Study on the insurance, private and financial markets in the field of nuclear third party liability. Final report

European Union Publications Office
Publication date:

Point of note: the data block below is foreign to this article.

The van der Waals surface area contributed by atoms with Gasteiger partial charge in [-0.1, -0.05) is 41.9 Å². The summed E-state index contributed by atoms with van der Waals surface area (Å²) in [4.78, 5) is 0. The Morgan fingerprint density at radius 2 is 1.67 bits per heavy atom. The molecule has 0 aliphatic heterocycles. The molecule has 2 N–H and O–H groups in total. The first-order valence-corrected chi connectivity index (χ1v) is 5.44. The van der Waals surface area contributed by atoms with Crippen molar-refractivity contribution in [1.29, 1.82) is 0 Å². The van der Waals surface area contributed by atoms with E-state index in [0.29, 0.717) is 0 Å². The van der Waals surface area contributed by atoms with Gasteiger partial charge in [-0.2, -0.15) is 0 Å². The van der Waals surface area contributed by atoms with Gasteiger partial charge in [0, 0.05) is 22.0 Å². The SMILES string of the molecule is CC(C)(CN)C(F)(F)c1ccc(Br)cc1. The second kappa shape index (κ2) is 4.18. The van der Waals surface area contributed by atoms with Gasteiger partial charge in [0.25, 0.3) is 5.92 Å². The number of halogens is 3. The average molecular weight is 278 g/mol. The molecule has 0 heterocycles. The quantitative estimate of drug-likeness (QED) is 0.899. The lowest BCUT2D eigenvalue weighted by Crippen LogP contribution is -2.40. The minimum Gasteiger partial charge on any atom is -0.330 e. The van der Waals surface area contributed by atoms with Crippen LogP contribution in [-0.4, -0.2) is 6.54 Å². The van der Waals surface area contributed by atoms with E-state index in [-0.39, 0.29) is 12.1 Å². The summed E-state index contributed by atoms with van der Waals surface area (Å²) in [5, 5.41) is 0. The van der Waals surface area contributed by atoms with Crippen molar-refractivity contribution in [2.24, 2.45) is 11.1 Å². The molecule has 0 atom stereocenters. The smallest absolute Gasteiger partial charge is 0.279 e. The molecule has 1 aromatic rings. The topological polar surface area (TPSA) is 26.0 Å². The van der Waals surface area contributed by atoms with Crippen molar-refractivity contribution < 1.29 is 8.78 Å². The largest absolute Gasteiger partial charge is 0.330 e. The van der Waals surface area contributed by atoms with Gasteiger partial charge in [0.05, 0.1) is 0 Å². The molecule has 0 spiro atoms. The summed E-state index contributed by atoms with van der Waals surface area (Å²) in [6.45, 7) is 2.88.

In the 1950s, recognising that the possible cross-border consequences of a nuclear accident required an international nuclear liability regime, a special third-party liability regime was developed to cover nuclear sites. Today three Conventions (the Paris/Brussels Conventions, the Vienna Convention and the Convention on Supplementary Compensation – CSC) share similar principles and provide the foundations for the nuclear liability arrangements. Nuclear liability is limited in time and amount by these international Conventions and by national legislation that largely follows the principles established by the Conventions, so that beyond the financial security limits imposed on nuclear operators, the state can accept responsibility as insurer of last resort, as in many other aspects of industrial society. The nuclear site operators are liable for any and all nuclear damage caused by them, regardless of fault. They therefore normally take out insurance for this nuclear third-party liability (NTPL); in most countries they are required to do so. The 1992 United Nations Conference on Environment and Development (UNCED) in Rio de Janeiro (the Earth Summit) witnessed the unveiling of the Rio Declaration1, a short document that laid out guiding principles for global sustainable development; among the 27 principles are two of particular relevance to the nuclear sector. Principles 13 affirms ‘states shall develop national law regarding liability and compensation for the victims of pollution and other environmental damage’ and principle 16 states that ‘national authorities should endeavour to promote the internalisation of environmental costs and the use of economic instruments, taking into account the approach that the polluter should, in principle, bear the cost of pollution’. Although the main nuclear liability Conventions pre-dated this Earth Summit by decades, the major nuclear accident at Fukushima in 2011 and those prior to the Rio Declaration demonstrated that the nuclear liability regimes in place at the time fell short when measured against these principles; in both cases the polluters may not have borne the full cost of the pollution caused and the regimes provided only limited compensation amounts for victims. A principal reason for the limited compensation following the above noted major nuclear incidents was the lack of adequate insurance capacity to cover the full scope of the site operators’ financial security requirements; the broadening of the coverage demanded by the revised nuclear liability Conventions2 presents traditional insurers with difficulties, as the new cover requirements apparently push at the boundaries of insurability even more. This study is focused on nuclear third-party liability and it was commissioned to investigate ways of i) closing the insurability gaps, where the full financial security amount is not attainable because of a lack of capacity for the full scope of cover required and ii) developing additional capacity, in order to increase private coverage for NTPL in case of a severe nuclear accident. The study researches the state of the nuclear liability insurance market today, analyses the insurers’ difficulties with the revisions to the nuclear liability Conventions and proposes new solutions to encourage the deployment of more nuclear liability capacity (including for the full scope of the liability). The study has five main objectives: A. Provide a description of the different providers of nuclear third-party liability (NTPL) insurance which operate in the EU; B. Provide an estimate of the NTPL insurance capacity available at the global and EU level and identify the factors that constrain the availability of this capacity; C. Identify the currents gaps in the provision of NTPL insurance as well as possible private sector solutions to cover these gaps; D. Provide an estimate of NTPL insurance capacity to provide for increased coverage and identify possible solutions to be set up for that purpose; E. Assess the main impacts of the different solutions and mechanisms identified and indicate which solutions would be more effective for covering the gaps of the insurance

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